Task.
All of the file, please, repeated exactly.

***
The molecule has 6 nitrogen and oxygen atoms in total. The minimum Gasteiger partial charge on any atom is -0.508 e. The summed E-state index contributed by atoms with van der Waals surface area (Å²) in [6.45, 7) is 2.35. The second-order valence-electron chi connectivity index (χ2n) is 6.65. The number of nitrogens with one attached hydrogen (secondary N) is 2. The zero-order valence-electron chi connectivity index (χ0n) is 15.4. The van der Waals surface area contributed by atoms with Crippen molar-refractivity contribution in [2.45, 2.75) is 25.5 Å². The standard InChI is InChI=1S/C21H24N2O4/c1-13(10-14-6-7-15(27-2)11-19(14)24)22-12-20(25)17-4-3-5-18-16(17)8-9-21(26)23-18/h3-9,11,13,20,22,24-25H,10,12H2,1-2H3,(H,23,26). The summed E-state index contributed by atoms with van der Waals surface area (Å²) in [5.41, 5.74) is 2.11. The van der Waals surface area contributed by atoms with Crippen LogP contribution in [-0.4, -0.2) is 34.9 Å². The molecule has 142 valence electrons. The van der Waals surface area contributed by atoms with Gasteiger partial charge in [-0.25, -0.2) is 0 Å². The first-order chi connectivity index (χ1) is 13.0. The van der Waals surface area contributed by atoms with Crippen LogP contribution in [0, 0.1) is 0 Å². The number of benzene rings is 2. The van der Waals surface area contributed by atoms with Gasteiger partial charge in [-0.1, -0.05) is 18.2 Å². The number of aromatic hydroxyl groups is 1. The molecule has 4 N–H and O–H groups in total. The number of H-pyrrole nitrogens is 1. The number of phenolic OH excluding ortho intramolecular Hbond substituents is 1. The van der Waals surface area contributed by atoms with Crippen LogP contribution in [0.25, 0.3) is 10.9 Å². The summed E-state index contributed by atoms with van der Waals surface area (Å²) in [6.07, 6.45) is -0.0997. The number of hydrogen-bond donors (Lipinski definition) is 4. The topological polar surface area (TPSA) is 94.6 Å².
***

The molecule has 6 nitrogen and oxygen atoms in total. The minimum Gasteiger partial charge on any atom is -0.508 e. The summed E-state index contributed by atoms with van der Waals surface area (Å²) in [6.45, 7) is 2.35. The second-order valence-electron chi connectivity index (χ2n) is 6.65. The number of nitrogens with one attached hydrogen (secondary N) is 2. The zero-order valence-electron chi connectivity index (χ0n) is 15.4. The van der Waals surface area contributed by atoms with Crippen molar-refractivity contribution in [2.45, 2.75) is 25.5 Å². The standard InChI is InChI=1S/C21H24N2O4/c1-13(10-14-6-7-15(27-2)11-19(14)24)22-12-20(25)17-4-3-5-18-16(17)8-9-21(26)23-18/h3-9,11,13,20,22,24-25H,10,12H2,1-2H3,(H,23,26). The summed E-state index contributed by atoms with van der Waals surface area (Å²) in [5.41, 5.74) is 2.11. The van der Waals surface area contributed by atoms with Crippen LogP contribution in [-0.4, -0.2) is 34.9 Å². The molecule has 142 valence electrons. The van der Waals surface area contributed by atoms with Gasteiger partial charge in [-0.25, -0.2) is 0 Å². The first-order chi connectivity index (χ1) is 13.0. The van der Waals surface area contributed by atoms with Crippen LogP contribution in [0, 0.1) is 0 Å². The number of benzene rings is 2. The van der Waals surface area contributed by atoms with Gasteiger partial charge in [-0.1, -0.05) is 18.2 Å². The number of aromatic hydroxyl groups is 1. The molecule has 4 N–H and O–H groups in total. The number of H-pyrrole nitrogens is 1. The number of phenolic OH excluding ortho intramolecular Hbond substituents is 1. The van der Waals surface area contributed by atoms with Crippen LogP contribution in [0.25, 0.3) is 10.9 Å². The summed E-state index contributed by atoms with van der Waals surface area (Å²) in [6.07, 6.45) is -0.0997. The number of hydrogen-bond donors (Lipinski definition) is 4. The topological polar surface area (TPSA) is 94.6 Å².